John does not appear to have any children¹ His sister, Anne Walker married Thomas Cave Brown Cave (1801-1854) the son of Sir William Cave Brown Cave, 9th Baronet of Stamford. The couple lived in Kingsbury, Warwickshire. John’s other sister, Sarah Bower Walker (1814-1878) did not marry, but lived on the income from her father’s properties. She was visiting Broome House in 1851 and she died on Christmas Day 1878.

After the Walkers, the property was let out to several people. In 1851 Hariett Monk is living . there. Born Hariett Ryle in 1813, she married Barrister and QC John Monk (b 1804) in 1834. However, the couple did not stay at the house for long, as John’s work took him to London where he became Treasurer of Middle Temple in Grey’s Inn. By 1871 they too had felt the lure of Kent, and were living on the Royal Crescent there, John was still working in London, having chambers in Harley Street.

Next to move in briefly, was Henry Daniel Degetau and his wife, Ernestina Wilhemina Sternersen. Henry was born in 1818 in the Virgin Islands, the son of Otto Georg Christian Degetau and Mary Elizabeth Wood. He was in Broome House in 1853 but left around 1859 as a result of a court case.

Henry was in partnership with Henry Dalton and they had a contract to supply J&W Taylor of Leicester with reels of cotton for their Taylor’s Persian Thread. However, they regularly supplied reels of thread significantly shorter than the advertised thread length. The case was however not proved as it was found to be a common industry practice, and even encouraged by Taylors.

Henry moved away from Manchester after this, and probably died in Paris where the firm of Henry Degetau & Co operated.

Legal difficulties notwithstanding, the couple had five children whilst at Broome House. The first, a girl was born on 18 January 1853 but died soon afterwards, and lies in a grave at Birch Chapel in Rusholme, recorded as Infant Degetau.

Henry Adolphe Degetau Sternesen (1854-1894) emigrated to Mexico City where he married Margarita Baric Badillo (1860-1925) Edith Ernesta Degetau Sternesen (b 1856) and Axel Augustus Degetau Sternesen (b 1857) were like all Degetau children baptised at Heaton Chapel and Annie Albertina Degetau Sternesen (b 1859) married Mile Prendergast Jukes (1826-1915), the son of George Morse Jukes, Chaplain to the British Consul at Le Havre and later an iron dealer and London Agent for the Union Insurance Company of Canton.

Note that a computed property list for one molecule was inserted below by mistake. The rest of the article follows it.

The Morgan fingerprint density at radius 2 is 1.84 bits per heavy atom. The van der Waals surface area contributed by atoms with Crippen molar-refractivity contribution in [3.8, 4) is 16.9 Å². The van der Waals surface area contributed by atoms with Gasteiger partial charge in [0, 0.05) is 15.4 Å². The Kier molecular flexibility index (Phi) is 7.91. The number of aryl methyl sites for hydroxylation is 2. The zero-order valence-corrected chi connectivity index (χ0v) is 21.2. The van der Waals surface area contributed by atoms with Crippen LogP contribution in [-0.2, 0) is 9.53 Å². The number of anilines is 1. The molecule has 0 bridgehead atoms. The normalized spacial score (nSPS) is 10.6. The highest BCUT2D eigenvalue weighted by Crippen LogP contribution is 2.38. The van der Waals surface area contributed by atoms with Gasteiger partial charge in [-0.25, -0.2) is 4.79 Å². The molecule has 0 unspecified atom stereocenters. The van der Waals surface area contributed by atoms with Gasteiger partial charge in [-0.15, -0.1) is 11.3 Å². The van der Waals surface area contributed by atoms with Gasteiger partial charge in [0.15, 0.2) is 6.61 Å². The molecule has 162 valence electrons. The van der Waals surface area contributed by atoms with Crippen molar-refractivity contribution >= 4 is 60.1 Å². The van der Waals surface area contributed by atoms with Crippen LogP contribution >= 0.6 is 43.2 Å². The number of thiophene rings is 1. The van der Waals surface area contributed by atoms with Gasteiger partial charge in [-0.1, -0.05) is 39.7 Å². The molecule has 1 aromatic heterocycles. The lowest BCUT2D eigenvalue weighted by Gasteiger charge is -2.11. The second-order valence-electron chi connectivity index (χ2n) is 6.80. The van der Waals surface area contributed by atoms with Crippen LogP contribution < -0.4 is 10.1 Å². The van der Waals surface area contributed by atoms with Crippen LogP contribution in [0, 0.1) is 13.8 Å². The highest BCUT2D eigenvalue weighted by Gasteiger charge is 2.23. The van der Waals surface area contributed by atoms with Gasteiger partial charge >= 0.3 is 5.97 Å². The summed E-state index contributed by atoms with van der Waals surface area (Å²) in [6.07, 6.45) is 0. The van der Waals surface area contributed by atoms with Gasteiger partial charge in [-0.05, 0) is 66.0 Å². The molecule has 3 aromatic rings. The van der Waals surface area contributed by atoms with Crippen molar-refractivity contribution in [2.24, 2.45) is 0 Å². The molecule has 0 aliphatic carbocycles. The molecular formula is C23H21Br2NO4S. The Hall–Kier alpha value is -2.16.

Of the next three residents, we know even less. In 1861 Robert Hughes (b 1799), a calico merchant is living at the house, together with his son Robert (1815-1870) a commercial clerk, Robert’s wife Elizabeth and their daughter Edith. The lessees in 1866 were Joe W Worthington and his wife Nessy Stowell Johnson and from 1867 to its demolition around 1883 John Wilcock (1825-1891), alternatively a cotton spinner and a rope and twine manufacturer, and his wife Ellen Barge (1846-1877), together with their children, Joseph (b 1856) and Maud (b 1859).

The house was demolished in part some time around 1883. At first in 1882 the house and grounds were put up for sale or let either together or piecemeal, then on the 16 March 1883 this small advertisement appeared in the Manchester Evening News, announcing that the house’s fate had been sealed. Some remnants of the house or a house are visible on the 1916 OS map.

Sorry I don’t have any pictures of Broome House. Do you?

¹ JGW may have had two previous marriages, Maria Murray and Jane Brereton, and the second may have produced offspring, a John Goldie Walker of Manchester, who also lived in London and Kent around the time the other JGW was there, but there is not enough evidence to prove they may be related.

© Allan Russell 2021.